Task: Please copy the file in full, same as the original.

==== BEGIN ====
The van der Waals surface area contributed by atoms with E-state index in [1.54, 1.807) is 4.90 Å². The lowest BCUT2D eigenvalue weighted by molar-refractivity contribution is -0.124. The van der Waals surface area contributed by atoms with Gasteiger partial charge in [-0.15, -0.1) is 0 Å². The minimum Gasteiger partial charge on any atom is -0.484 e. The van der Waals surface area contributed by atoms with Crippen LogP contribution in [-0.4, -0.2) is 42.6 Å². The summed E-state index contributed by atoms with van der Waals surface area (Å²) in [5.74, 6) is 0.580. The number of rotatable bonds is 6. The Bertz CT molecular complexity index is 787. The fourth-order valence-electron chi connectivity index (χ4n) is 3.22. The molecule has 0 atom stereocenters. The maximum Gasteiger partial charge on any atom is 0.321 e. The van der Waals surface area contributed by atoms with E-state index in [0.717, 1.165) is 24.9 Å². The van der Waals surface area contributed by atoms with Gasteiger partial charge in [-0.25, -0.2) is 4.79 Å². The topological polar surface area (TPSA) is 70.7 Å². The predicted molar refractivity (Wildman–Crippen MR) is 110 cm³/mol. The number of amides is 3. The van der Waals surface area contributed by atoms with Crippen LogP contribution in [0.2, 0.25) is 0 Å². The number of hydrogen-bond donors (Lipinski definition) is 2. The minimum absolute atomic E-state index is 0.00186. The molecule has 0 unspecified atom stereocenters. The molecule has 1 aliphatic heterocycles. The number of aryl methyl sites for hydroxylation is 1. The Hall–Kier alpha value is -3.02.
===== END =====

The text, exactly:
The van der Waals surface area contributed by atoms with E-state index in [1.54, 1.807) is 4.90 Å². The lowest BCUT2D eigenvalue weighted by molar-refractivity contribution is -0.124. The van der Waals surface area contributed by atoms with Gasteiger partial charge in [-0.15, -0.1) is 0 Å². The minimum Gasteiger partial charge on any atom is -0.484 e. The van der Waals surface area contributed by atoms with Crippen LogP contribution in [-0.4, -0.2) is 42.6 Å². The summed E-state index contributed by atoms with van der Waals surface area (Å²) in [5.74, 6) is 0.580. The number of rotatable bonds is 6. The Bertz CT molecular complexity index is 787. The fourth-order valence-electron chi connectivity index (χ4n) is 3.22. The molecule has 0 atom stereocenters. The maximum Gasteiger partial charge on any atom is 0.321 e. The van der Waals surface area contributed by atoms with E-state index in [0.717, 1.165) is 24.9 Å². The van der Waals surface area contributed by atoms with Gasteiger partial charge in [-0.25, -0.2) is 4.79 Å². The topological polar surface area (TPSA) is 70.7 Å². The predicted molar refractivity (Wildman–Crippen MR) is 110 cm³/mol. The number of amides is 3. The van der Waals surface area contributed by atoms with Crippen LogP contribution in [0.2, 0.25) is 0 Å². The number of hydrogen-bond donors (Lipinski definition) is 2. The minimum absolute atomic E-state index is 0.00186. The molecule has 0 unspecified atom stereocenters. The molecule has 1 aliphatic heterocycles. The number of aryl methyl sites for hydroxylation is 1. The Hall–Kier alpha value is -3.02.